Indiana Bicyclist Killed by Distracted Driver

An Indiana bicyclist was killed the morning of Saturday, July 4th in Carroll County. The driver, 34-year-old Tyler Levin of Burlington, told police that he’d been checking his cellphone just before he hit the rural Delphi man, Sheriff Tobe Leazenby said.

That collision that killed Charles W. Maxwell, 64, came on just the fourth day after a law banning the use of handheld cellphones went into effect in Indiana.

undefinedThe crash happened at 8:56 a.m. Saturday on Carroll County Road 400 South, east of the town of Ockley, south of Delphi, and about 17 miles northeast of Lafayette.

The driver told police he was heading east on County Road 400 South in a 2007 Chevrolet Colorado pickup when he checked his cellphone. When he looked up, he was right behind Maxwell, who was riding a bicycle in the same direction.

According to police, Levin hit Maxwell with the front right fender and the right side of the truck’s windshield, sending the cyclist into a soybean field.

Leazenby said Maxwell, who was wearing a helmet, died on the scene.

Levin was arrested on suspicion of reckless homicide and criminal recklessness involving a vehicle. Leazenby said Levin posted bond and was released later Saturday from the Carroll County Jail.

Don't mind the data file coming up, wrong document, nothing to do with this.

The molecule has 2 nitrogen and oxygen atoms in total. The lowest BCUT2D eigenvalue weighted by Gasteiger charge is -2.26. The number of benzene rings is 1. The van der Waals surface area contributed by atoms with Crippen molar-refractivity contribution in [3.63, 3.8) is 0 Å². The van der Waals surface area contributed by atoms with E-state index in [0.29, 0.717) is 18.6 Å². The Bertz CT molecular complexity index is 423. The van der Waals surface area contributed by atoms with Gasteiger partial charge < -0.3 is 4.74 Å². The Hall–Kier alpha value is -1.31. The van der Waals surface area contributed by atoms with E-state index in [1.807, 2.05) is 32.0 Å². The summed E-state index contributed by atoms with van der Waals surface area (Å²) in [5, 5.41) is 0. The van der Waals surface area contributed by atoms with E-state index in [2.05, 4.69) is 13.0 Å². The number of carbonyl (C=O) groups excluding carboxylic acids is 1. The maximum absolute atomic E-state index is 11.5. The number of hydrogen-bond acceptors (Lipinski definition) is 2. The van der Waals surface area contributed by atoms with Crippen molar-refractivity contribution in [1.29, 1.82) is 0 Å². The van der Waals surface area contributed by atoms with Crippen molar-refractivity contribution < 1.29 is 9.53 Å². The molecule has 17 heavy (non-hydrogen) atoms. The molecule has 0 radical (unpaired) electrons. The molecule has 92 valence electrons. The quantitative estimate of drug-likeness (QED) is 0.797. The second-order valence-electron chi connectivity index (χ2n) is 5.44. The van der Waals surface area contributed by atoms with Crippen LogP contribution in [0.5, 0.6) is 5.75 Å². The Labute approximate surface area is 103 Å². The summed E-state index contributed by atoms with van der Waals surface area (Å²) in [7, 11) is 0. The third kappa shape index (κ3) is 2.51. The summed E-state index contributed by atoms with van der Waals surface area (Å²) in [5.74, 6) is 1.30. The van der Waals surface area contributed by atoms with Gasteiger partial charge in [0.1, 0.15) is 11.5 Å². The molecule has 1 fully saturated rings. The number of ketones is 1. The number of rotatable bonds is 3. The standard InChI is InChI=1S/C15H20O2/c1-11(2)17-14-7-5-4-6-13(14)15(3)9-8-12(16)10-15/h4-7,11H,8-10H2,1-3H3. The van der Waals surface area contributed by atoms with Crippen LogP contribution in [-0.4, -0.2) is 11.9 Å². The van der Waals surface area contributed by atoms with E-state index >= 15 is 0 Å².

With the construction of more and more bike lanes and a greater emphasis on overall health, more people in Indiana are choosing to ride bicycles for transportation and pleasure. Unfortunately, according to the Indiana State Police, the number of bicycle accidents leading to serious injury or death has risen.

When you trust your case to the experienced bicycle accident attorneys at Tabor Law Firm, you can trust that we will do everything we can to immediately begin a thorough investigation of your claim, starting with visiting the scene of the accident as soon as possible. We can establish the cause of the accident and aggressively negotiate with insurance companies on your behalf in order to seek damages for medical expenses, pain and suffering, lost wages, property damages, and wrongful death when necessary.

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